Where did all the green parakeets come from? I used to see them occasionally on Claiborne, flying into the palm trees. Now they are all over Uptown. I'll bet a lot of people would like to know the what, when, where and why of this one.
You might call it an invasion because over the past 10 years these parakeets -- myiopsitta monachus -- have been flocking to New Orleans in great numbers. It seems they fancy our palm trees, where they make nests of sticks -- the only parrots that do so. The birds, also called monk parakeets or Quaker parrots, have gray faces and chests with lime-green tails and backs. They are about 12 inches long.
While the birds are native to Argentina, they do not migrate. The first in America either escaped or were intentionally released. They took up residence in palm trees, where they build large communal nests with compartments. While palm trees are their home of choice, they will also build their nests on the top of power poles or stadium lights -- anything that's tall and looks even remotely like a palm tree.
They are very gregarious and travel in groups, but they are monogamous and often form pairs for life. The parakeets are especially fond of berries, fruit, buds and roots but they will also come to feeders for bird seed.
The earliest recorded sighting of the parakeets was around 1972 when a pair was spotted in Metairie. Since then they have taken up residence Uptown, in eastern New Orleans, Arabi and Chalmette. And since they seem to like life in the Big Easy, I believe they're here to stay.
I recently purchased one of four houses on Amelia Street. Mine is the first one off Tchoupitoulas Street. It's 719 Amelia. The four houses look very similar, and I think they were all built at the same time. My neighbor told me that he found a newspaper clipping from the 1890s in his wall while remodeling. I just wanted to try and get as much history on my house as possible, as it is so old. Can you tell me anything, or give me a good starting point?
So many folks these days are interested in finding out the history of old houses in New Orleans. Sometimes we get lucky and find out that our house is mentioned in one of the wonderful books about architecture in the city, such as the New Orleans Architecture series produced by the Friends of the Cabildo and Pelican Publishing Co. However, most of us have to do some hard work to be rewarded with a complete history of our house.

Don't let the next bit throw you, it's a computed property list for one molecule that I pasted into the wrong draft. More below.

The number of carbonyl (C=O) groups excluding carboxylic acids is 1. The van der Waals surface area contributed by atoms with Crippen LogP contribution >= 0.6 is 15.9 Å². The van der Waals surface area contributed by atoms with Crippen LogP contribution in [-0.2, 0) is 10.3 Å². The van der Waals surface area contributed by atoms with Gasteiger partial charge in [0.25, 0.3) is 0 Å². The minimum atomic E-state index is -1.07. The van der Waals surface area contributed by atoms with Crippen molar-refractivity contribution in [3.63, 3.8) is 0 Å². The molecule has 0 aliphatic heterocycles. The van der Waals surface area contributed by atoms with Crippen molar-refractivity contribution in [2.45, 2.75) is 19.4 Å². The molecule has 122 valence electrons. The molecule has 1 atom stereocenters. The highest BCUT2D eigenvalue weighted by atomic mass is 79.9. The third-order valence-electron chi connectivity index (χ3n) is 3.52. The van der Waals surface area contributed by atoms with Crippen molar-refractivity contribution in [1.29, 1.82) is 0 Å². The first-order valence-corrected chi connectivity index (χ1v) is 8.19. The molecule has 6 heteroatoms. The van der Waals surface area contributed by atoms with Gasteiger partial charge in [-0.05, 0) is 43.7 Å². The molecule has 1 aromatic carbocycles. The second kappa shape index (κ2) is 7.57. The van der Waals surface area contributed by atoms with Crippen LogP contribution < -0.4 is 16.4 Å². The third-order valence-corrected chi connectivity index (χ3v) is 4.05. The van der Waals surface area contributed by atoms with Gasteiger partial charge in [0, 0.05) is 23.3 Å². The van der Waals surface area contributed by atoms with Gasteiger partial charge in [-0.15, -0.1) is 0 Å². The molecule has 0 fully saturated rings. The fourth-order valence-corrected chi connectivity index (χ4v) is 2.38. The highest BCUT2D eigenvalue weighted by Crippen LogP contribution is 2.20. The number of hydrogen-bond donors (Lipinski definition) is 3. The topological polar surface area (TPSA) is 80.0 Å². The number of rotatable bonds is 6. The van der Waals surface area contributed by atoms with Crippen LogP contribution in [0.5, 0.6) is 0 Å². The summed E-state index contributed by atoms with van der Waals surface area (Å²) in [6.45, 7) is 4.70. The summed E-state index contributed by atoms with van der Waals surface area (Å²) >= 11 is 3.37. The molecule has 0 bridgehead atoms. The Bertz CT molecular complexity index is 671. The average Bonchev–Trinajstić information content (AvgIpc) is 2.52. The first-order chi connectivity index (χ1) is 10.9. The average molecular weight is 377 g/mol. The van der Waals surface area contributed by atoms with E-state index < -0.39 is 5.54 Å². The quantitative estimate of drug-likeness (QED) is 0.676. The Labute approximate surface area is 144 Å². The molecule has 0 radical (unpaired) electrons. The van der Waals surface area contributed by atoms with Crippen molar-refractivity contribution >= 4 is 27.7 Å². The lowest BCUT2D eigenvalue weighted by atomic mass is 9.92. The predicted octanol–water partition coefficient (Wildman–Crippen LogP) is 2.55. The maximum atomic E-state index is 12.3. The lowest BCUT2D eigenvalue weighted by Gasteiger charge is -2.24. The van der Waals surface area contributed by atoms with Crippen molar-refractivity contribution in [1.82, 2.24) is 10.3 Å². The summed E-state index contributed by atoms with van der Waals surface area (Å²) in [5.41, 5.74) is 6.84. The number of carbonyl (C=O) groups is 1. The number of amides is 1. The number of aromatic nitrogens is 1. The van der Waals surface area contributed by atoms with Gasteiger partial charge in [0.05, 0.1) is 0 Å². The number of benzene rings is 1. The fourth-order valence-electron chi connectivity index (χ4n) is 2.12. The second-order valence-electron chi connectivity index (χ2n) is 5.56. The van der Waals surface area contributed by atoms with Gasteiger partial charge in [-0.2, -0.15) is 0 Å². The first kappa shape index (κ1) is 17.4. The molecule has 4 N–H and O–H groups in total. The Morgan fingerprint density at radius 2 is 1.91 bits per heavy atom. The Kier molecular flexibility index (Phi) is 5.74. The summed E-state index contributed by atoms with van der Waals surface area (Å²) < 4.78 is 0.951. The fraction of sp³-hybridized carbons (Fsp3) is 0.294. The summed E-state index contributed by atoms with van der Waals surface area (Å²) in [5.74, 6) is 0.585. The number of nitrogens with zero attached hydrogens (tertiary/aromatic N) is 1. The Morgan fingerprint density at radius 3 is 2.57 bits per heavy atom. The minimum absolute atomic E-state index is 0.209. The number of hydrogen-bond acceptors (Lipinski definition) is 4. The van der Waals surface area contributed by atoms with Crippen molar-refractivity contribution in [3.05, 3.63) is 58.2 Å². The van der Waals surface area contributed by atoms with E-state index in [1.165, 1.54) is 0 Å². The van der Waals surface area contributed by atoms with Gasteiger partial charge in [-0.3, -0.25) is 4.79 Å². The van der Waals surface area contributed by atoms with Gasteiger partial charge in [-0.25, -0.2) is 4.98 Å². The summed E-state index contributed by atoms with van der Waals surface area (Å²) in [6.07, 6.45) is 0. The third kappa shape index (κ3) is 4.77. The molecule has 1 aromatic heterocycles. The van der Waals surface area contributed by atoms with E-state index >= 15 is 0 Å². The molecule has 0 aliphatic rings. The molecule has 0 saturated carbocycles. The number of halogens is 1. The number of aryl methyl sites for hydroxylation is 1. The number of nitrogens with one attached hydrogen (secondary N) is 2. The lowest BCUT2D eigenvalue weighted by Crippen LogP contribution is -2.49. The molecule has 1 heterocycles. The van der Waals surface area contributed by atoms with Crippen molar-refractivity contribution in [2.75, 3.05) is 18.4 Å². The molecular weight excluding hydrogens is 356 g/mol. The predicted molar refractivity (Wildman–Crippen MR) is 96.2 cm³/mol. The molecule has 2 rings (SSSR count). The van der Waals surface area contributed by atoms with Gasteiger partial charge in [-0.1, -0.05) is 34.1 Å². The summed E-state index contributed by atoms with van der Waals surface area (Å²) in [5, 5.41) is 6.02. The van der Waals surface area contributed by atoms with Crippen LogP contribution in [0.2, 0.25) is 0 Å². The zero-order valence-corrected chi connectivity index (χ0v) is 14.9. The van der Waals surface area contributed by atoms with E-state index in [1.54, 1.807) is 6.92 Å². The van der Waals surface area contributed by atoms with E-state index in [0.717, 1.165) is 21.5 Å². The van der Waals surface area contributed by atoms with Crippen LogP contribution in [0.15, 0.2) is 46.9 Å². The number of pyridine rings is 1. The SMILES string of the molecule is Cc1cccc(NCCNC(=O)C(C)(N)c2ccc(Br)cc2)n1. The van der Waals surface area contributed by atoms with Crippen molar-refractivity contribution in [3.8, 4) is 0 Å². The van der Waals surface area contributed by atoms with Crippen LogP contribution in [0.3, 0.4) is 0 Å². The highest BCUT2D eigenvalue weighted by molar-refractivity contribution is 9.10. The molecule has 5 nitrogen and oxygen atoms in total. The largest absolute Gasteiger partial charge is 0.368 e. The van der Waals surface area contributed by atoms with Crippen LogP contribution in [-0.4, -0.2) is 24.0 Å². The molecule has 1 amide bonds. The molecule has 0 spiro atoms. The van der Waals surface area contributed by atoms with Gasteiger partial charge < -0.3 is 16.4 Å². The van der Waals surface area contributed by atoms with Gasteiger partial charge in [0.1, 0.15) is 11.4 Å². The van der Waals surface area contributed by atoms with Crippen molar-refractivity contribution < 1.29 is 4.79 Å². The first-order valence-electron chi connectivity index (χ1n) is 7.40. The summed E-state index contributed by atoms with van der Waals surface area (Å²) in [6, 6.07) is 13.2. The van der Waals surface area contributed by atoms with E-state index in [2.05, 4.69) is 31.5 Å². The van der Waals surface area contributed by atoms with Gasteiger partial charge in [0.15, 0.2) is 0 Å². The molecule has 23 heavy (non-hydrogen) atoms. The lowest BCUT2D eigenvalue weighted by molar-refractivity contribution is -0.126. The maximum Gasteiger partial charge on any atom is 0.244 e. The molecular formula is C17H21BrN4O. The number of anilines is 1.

I can recommend an excellent starting point for you. Wayne M. Everard, Archivist with the Louisiana Division of the New Orleans Public Library, has produced a most useful book titled How to Research the History of Your House (or Other Building) in New Orleans. And the best part is that the book is available online at http://nutrias.org/~nopl/guides/house/title.htm. You can also go to the third floor of the main library at 219 Loyola Ave. and get personal assistance from any of the smart, helpful librarians.
Where can I find anything about rowing teams in New Orleans from 1890 to 1910? I have inherited some medals and a large silver trophy that my great-grandfather won in rowing during that period. I even have a picture of him posing in his rowing uniform wearing his medals.
Frank Deffes Jr.
There used to be many rowing clubs during this time period: The Crescent City, the West End, the Independent, the St. John's, and the Pontchartrain. There was also a Southern Amateur Rowing Association formed by the Louisiana Boat Club and the St. John Rowing Club. Perhaps your ancestor belonged to one of these groups. There are news stories about rowing events sponsored by these clubs, and you can read them for yourself on the third floor of the main branch of the New Orleans Public Library. In addition, Dale A. Somers' book The Rise of Sports in New Orleans should be of interest to you.